Last week, an elephant died while trying to scale an iron fence in Nagarhole, Karnataka. When the fence was meant to separate elephants from human habitation, the tusker’s death underlined the difficulties in finding a win-win solution to human-elephant conflict where territories overlap.
Elephants are the most persecuted wildlife in India. They are large, need a lot of resources and move long distances to forage. The space they traditionally used is now crowded by people. Unwelcome on their erstwhile turf, elephants kill more people than any other wildlife. The herbivore does not come after people but raids their crop. The farmer’s narrow choice between life and livelihood leads to violent resistance.
The elephant that died had been on its way back to the forests after raiding the cropland adjacent to the tiger reserves’s Veeranahosalli range. In 2015, it was at Veeranahosalli where Karnataka launched its ambitious rail fence project to mitigate human-elephant conflict.
While local foresters always kept a gate open for such retreating elephants, villagers possibly rushed the tusker. But the elephant could climb atop the fence only because its height was not raised even after an alarm was sounded last year.
In 2014, the state forest department decided to construct 10-foot-high permanent barriers with used railway tracks between farmland and elephant forests. In April 2017, however, sequential images of a large bull crossing a rail fence made headlines and the forest department acknowledged the necessity to build higher fences and also increase the height of the existing segments with a solar barrier on top.
It turns out that they forgot the oldest stretch. The Veeranahosalli segment of the rail fence was the pilot project, said Karnataka chief wildlife warden C Jayaram, where a 10-km stretch remained lower than the stretches constructed subsequently.
Right of passage
Elephant movements can be classified as daily and seasonal. Following rainfall patterns, they can move daily following a specific route in a seasonal migration. They may also move daily out of forest cover to raid adjacent cropland in the night and return before the sunrise.
Last August, when the Supreme Court ordered removal of 39 resorts to free an elephant corridor in the Nilgiri Hills, it was protecting the 22-km-long wildlife passageway that allows elephant movement between the Western (June-September monsoon) and the Eastern (October-January monsoon) Ghats.
Besides buildings, linear and other physical infrastructure is increasingly blocking or cutting across such corridors all over the country. Of 100-odd identified elephant corridors in India, at least 70 are left with a width of 1 km or less. Loss of these passages will isolate populations and reduce their genetic viability.
Daily local raids, on the other hand, is a question of immediate survival on both sides. Elephants must eat and farmers must save their crop. It is rarely a forest famine that drives forest elephants to raid farmland; manmade food is more nutritious (and perhaps tastier) and thus allows a herd to cut down on foraging time and save energy.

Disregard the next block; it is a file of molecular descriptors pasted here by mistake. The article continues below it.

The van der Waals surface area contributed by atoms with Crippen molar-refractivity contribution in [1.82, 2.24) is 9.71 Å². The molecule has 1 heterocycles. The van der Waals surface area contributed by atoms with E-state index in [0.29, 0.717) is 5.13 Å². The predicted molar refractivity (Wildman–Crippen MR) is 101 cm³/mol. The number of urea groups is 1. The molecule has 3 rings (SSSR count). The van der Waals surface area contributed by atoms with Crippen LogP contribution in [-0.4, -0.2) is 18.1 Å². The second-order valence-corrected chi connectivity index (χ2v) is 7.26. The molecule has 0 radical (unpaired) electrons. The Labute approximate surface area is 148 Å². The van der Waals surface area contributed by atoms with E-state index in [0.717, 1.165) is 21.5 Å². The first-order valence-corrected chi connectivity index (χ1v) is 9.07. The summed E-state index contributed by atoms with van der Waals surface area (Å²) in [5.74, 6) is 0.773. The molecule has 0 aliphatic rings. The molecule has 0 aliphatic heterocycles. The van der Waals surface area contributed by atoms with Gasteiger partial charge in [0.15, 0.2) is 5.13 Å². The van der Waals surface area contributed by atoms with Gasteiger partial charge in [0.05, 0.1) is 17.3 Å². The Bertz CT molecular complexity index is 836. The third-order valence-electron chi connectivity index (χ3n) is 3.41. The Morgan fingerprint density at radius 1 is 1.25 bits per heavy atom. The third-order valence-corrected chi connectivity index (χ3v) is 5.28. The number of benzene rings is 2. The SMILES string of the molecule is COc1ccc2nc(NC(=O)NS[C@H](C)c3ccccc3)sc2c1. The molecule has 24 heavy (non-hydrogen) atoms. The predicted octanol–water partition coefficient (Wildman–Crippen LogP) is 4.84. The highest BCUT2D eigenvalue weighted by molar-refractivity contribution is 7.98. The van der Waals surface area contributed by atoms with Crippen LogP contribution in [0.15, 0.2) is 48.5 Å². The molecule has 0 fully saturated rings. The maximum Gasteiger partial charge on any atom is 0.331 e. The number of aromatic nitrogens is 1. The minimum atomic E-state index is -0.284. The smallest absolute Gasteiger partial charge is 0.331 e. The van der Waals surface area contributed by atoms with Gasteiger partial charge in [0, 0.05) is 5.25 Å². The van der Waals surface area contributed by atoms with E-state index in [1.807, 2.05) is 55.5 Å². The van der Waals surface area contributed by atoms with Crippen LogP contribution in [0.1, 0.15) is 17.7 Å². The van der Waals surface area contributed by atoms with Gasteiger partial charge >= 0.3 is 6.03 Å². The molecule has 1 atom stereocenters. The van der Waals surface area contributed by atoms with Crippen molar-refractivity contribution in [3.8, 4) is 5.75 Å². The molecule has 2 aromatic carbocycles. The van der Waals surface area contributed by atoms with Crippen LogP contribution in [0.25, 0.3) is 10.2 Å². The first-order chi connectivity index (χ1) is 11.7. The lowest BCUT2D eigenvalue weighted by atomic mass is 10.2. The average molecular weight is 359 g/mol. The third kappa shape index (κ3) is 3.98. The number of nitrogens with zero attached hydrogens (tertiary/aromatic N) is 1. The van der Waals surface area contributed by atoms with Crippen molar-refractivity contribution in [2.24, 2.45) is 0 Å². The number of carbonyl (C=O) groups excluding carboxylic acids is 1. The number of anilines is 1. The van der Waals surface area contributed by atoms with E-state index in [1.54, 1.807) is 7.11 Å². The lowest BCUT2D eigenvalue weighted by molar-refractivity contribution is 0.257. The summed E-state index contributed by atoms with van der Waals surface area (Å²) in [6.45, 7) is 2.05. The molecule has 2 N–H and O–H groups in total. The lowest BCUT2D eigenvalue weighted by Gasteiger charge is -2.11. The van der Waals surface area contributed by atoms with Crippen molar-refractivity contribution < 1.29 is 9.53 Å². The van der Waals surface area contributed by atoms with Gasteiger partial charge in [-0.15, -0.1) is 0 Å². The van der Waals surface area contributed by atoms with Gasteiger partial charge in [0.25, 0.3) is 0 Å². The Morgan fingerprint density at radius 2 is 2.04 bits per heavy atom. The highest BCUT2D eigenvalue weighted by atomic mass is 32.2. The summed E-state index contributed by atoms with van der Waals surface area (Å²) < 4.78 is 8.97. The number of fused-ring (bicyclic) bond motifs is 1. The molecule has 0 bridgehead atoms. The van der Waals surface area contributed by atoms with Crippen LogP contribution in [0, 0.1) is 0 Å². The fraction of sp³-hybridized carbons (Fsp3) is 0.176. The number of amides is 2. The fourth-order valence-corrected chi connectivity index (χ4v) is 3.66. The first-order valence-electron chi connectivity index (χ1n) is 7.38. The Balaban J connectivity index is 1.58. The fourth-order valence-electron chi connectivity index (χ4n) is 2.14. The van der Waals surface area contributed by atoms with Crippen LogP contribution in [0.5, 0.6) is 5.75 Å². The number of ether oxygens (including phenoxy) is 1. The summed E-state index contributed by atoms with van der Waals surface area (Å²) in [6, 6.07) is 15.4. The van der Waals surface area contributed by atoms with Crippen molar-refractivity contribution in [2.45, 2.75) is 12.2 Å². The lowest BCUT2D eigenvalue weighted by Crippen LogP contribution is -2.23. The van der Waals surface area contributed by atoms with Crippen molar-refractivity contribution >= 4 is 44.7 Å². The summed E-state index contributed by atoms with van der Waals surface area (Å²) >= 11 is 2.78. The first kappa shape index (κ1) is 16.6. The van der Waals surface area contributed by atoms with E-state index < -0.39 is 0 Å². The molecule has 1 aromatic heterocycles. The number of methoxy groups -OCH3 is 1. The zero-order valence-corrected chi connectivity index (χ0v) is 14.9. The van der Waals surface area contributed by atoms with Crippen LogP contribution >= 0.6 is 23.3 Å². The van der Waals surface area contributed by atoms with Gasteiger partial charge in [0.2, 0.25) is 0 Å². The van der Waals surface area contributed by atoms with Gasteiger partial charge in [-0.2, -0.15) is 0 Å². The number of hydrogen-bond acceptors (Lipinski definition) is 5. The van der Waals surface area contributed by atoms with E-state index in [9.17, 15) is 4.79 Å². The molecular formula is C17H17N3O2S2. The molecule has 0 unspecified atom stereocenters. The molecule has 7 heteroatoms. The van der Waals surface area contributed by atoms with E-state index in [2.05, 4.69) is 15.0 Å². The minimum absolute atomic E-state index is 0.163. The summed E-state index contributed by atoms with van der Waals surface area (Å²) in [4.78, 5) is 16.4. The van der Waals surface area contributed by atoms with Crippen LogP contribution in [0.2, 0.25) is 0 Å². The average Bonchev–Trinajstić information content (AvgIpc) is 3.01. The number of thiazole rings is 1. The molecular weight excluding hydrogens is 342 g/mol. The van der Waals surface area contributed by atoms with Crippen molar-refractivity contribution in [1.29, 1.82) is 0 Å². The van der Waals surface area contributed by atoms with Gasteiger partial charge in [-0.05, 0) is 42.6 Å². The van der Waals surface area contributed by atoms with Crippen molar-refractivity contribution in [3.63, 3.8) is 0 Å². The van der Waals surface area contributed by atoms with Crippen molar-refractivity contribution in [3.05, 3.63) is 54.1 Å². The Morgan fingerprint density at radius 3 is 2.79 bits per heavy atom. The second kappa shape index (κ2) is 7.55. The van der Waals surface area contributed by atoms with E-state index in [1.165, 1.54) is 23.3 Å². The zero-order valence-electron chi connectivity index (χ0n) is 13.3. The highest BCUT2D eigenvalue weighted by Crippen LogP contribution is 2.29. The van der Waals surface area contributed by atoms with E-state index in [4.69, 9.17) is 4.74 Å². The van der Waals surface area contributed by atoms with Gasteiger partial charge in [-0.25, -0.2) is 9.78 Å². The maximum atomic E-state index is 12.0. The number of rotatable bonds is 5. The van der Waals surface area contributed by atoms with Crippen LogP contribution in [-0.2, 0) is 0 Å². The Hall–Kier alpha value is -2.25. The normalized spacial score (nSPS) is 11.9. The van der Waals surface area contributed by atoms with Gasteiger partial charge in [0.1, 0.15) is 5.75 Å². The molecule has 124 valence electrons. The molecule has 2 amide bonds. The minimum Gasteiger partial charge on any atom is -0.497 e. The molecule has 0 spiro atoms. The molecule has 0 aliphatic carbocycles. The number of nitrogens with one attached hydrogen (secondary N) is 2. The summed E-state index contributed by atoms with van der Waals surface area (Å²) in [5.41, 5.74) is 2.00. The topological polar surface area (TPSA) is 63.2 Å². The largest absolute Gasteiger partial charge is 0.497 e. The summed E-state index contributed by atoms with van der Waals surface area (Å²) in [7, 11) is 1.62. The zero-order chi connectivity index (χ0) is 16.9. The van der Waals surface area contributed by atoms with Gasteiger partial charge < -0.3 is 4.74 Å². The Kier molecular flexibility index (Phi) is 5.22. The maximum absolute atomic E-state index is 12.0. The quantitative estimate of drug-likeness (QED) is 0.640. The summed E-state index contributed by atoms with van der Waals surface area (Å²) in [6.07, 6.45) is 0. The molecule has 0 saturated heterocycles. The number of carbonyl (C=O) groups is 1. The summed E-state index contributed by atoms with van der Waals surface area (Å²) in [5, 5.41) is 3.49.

Since cutting access to farmland is unlikely to starve forest elephants, the strategy has been to build barriers such as solar fences and elephant-proof trenches. But elephants find their way around these high-maintenance obstacles. They fill trenches with mud and use logs to avoid touching powered wires.
In the absence of any effective deterrence, farmers use a range of ad hoc means — from relatively harmless bursting of crackers to extreme practices such as throwing fire torches or burning tyres on the animals. They also electrocute and poison elephants.
Therefore, sturdy rail fences were proposed as a lasting solution.
It helped that the gaps between the rails allowed movement of other wildlife and even let people access forest produce. But the fence was not designed in a way that discouraged misadventures such as climbing over, squeezing through or sliding beneath that could endanger an elephant.
Besides, the fences are being put up in high-rainfall areas and, like other barriers, may need substantial maintenance as earth sinks. But unlike construction, maintenance is more about rigour than funds which makes it a thankless job.
A rail fence cannot work with elephants on both sides. That is what happened the night the tusker died. As long as the fencing project is implemented piecemeal, elephants will use the unfenced stretches to venture out only to find themselves fenced out. Worse, drawing any elephant line in areas with scattered herds will only aggravate conflict.
It may be less complicated to plan for places where elephants live in entirely non-forested areas and depend solely on private resources. But building an extended fence to ensure no spillover takes place in the future and simultaneously relocating all the animals from private land will be exorbitant. A fight over who would control the funds is apparently why such a project is yet to take off in Karnataka’s Hassan district.
Many activists and conservationists harp on letting the elephant be. The proposition is wishful. It will take a lot more than removing spikes (elephants are smart enough to avoid those anyway) or banning flame throwing to ensure a less violent coexistence. It will require people to surrender space to elephants.
Compensating the farmer at market rates for crop loss may reduce his desperation but a lack of resistance will invite more elephants to cropland and keep expanding the conflict zone. Allowing the elephant a free run has immense economic (and safety) implications and authorities are unlikely to even consider those.
In such a scenario, conservation’s best bet is perhaps to free up the elephant’s seasonal corridors and minimise human-elephant interface through non-violent means. To that effect, robust and effective barriers demand serious studies in efficacy and fine-tuning, not the stigma of an elephant-killer.